RADA issues new warning on beet army worm
The Rural Agricultural Development Authority (RADA) is advising scallion and onion farmers in south St Elizabeth to step up the monitoring of their fields to detect any re-infestation by the beet army worm, which could result from recent rains.
In a release on Thursday, the agency warned that the recent rainfall has resulted in rapid plant growth, which could provide more food for the pests. This could result in their resurgence and the devastation of onion and scallion crops if the pest's presence is not detected early and effective control measures put in place.
With conditions ideal for the expansion of the beet army worm population, farmers must be vigilant and take action to mitigate its spread, and are advised to contact the agency if they have any questions or concerns.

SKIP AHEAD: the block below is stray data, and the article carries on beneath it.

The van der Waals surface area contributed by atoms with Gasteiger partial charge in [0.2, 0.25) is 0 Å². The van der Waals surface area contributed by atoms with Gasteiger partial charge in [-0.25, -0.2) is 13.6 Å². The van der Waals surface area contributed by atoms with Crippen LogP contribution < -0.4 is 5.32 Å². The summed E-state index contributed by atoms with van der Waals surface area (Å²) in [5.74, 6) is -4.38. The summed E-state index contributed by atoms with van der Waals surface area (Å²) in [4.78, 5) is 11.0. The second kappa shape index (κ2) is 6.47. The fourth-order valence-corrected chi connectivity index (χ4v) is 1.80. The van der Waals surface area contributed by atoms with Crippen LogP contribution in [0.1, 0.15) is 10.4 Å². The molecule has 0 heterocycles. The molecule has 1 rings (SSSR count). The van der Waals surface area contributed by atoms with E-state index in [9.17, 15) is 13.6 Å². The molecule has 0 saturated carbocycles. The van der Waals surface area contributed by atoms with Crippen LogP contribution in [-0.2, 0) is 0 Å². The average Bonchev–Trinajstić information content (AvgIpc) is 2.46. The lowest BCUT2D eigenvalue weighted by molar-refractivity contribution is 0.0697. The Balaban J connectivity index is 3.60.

FIGHTING THE PEST
They are advised to take the following steps with immediate effect:
Intensely monitor crops at least twice a week or every three days.
Continue to utilise pheromone traps as a monitoring tool to detect the early arrival of migrating beet army worms.
Monitor for early detection of egg sacs deposited on the tip of leaves, and the emergence of newly hatched worms within three days. This is critical as these are the most vulnerable and susceptible stages where cultural and chemical strategies are to be applied. Handpicking is recommended where practical.
Use environmentally friendly products which encourage the presence of natural enemies of beet army worms.
Manage all weeds within and surrounding the fields which may harbour the pest.
Provide adequate nutrition to the crop.
For further information please contact your nearest RADA office 1-888-ASK-RADA or the Research and Development Division, Plant Protection Unit (Bodles Research Station) in St Catherine.